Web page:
Something about having both breasts busy was just mind-bogglingly annoying to me. I couldn't stand the feeling.
The feelings of anger and aggression and rage were especially noticeable when they would both breastfeeding at the same time. Something about having both breasts busy was just mind-bogglingly annoying to me. I couldn't stand the feeling. Again, intellectually, I enjoyed breastfeeding them both at the same time. It was so nice that we were all calm and cozy and together. It was often the only time I felt like I could really put my feet up. But only a minute or so into any given breastfeeding session, that feeling would strike again, and I'd want nothing more than for my son to stop breastfeeding. I obviously persevered. It wasn't enough to make me wean him or seek professional help. (Everything that I'd read said the only way to "cure" this was to wean the older child, so there wasn't anything else to alleviate the agitation.)
I realize it makes sense: My body was reacting to the fact that it had to put the baby first. In pregnancy, my body was encouraging my son to wean, first with my milk drying up and my sore breasts and then by my feelings of agitation. And then after my daughter was born, these feelings of agitation were ensuring that he didn't hog too much of the milk I was producing. And I can see that by teaching him to "save milk for his sister" and to "blastoff" when I told him, I was preserving a lot of my supply for my baby (who was clearly getting enough since she soon had an unbelievable amount of adorably perfect baby rolls).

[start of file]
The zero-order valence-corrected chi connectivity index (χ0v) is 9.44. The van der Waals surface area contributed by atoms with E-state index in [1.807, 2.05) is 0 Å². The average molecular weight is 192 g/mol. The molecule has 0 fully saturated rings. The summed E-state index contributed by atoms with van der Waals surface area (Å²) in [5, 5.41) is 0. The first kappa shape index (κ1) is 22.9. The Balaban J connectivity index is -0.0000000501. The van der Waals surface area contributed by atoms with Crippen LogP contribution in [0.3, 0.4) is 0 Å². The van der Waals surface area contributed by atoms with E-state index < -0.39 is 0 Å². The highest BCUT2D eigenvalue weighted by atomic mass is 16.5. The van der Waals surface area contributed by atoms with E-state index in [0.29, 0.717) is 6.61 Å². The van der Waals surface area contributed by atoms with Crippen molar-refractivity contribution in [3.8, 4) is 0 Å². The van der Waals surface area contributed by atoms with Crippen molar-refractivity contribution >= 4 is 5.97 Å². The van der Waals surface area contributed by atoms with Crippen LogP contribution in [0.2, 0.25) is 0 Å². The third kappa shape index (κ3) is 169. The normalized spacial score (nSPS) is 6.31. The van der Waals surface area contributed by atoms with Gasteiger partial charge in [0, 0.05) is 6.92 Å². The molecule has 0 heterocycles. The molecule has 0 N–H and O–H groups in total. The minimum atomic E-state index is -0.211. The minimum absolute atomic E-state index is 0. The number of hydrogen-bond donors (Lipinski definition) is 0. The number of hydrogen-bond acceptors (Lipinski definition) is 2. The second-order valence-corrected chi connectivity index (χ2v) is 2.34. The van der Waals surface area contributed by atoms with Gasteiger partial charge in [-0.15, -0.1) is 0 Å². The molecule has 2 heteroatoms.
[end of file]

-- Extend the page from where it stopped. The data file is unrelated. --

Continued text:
Even knowing there was a good reason for the feelings, that didn't help me deal with them in the moment. The feelings of annoyance and disgust aren't rational or necessarily founded in my actual thoughts, but they're still very, very primal. I could see how a lioness might swipe at a lion cub, or how a dog might walk away from her pups when they try to feed. I understood, for the first time, that feeling. I love my children and am very affectionate with them, but those times when I felt those extreme emotions, it was almost difficult for me to remember that. I just wanted him off the breast. And once he was off, the feelings would subside as quickly as they had appeared.
I'm glad I had read about breastfeeding agitation when I started experiencing it. Because initially, I felt like a bad mom. How could I suddenly be so impatient with this child I love, and whom I still want to nurse? But it's apparently quite common among tandem breastfeeding mothers. It was definitely a hurdle in my breastfeeding relationship with him, but ultimately, we stuck with it for another year. For us, the benefits outweighed the discomfort I felt during breastfeeding. Eventually, I do think going through it helped us with weaning him. He understood my rules and boundaries and became really flexible in respecting those boundaries. I'm glad I stuck with it, but, man, in those moments, I really hated breastfeeding him.